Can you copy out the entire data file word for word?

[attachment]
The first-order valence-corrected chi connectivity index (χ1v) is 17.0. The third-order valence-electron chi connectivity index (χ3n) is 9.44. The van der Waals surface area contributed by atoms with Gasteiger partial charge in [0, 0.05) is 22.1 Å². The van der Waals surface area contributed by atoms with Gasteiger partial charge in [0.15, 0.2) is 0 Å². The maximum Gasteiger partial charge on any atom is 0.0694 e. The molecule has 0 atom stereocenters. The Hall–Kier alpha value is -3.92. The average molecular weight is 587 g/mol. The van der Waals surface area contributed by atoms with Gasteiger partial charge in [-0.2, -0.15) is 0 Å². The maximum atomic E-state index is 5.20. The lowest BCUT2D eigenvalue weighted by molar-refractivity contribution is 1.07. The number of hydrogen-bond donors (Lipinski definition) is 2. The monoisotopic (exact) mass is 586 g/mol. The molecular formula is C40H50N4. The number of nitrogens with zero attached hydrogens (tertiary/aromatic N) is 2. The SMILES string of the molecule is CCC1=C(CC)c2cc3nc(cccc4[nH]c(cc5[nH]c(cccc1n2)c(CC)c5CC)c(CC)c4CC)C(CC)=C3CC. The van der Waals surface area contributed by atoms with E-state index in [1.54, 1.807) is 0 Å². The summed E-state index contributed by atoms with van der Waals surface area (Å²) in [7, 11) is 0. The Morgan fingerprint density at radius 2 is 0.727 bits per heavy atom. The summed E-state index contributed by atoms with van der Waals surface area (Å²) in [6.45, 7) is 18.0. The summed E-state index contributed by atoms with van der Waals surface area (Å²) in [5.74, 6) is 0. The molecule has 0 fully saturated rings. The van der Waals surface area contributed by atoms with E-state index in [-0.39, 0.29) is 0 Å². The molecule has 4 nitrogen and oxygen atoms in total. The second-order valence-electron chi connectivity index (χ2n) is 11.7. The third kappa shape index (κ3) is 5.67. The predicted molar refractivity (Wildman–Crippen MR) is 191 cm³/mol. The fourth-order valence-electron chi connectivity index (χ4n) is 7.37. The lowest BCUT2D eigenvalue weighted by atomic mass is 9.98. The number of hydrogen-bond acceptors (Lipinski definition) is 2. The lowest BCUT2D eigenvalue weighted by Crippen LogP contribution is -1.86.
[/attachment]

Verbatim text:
The first-order valence-corrected chi connectivity index (χ1v) is 17.0. The third-order valence-electron chi connectivity index (χ3n) is 9.44. The van der Waals surface area contributed by atoms with Gasteiger partial charge in [0, 0.05) is 22.1 Å². The van der Waals surface area contributed by atoms with Gasteiger partial charge in [0.15, 0.2) is 0 Å². The maximum Gasteiger partial charge on any atom is 0.0694 e. The molecule has 0 atom stereocenters. The Hall–Kier alpha value is -3.92. The average molecular weight is 587 g/mol. The van der Waals surface area contributed by atoms with Gasteiger partial charge in [-0.2, -0.15) is 0 Å². The maximum atomic E-state index is 5.20. The lowest BCUT2D eigenvalue weighted by molar-refractivity contribution is 1.07. The number of hydrogen-bond donors (Lipinski definition) is 2. The monoisotopic (exact) mass is 586 g/mol. The molecular formula is C40H50N4. The number of nitrogens with zero attached hydrogens (tertiary/aromatic N) is 2. The SMILES string of the molecule is CCC1=C(CC)c2cc3nc(cccc4[nH]c(cc5[nH]c(cccc1n2)c(CC)c5CC)c(CC)c4CC)C(CC)=C3CC. The van der Waals surface area contributed by atoms with E-state index in [1.54, 1.807) is 0 Å². The summed E-state index contributed by atoms with van der Waals surface area (Å²) in [7, 11) is 0. The Morgan fingerprint density at radius 2 is 0.727 bits per heavy atom. The summed E-state index contributed by atoms with van der Waals surface area (Å²) in [6.45, 7) is 18.0. The summed E-state index contributed by atoms with van der Waals surface area (Å²) in [5.74, 6) is 0. The molecule has 0 fully saturated rings. The van der Waals surface area contributed by atoms with E-state index in [-0.39, 0.29) is 0 Å². The molecule has 4 nitrogen and oxygen atoms in total. The second-order valence-electron chi connectivity index (χ2n) is 11.7. The third kappa shape index (κ3) is 5.67. The predicted molar refractivity (Wildman–Crippen MR) is 191 cm³/mol. The fourth-order valence-electron chi connectivity index (χ4n) is 7.37. The lowest BCUT2D eigenvalue weighted by atomic mass is 9.98. The number of hydrogen-bond acceptors (Lipinski definition) is 2. The lowest BCUT2D eigenvalue weighted by Crippen LogP contribution is -1.86.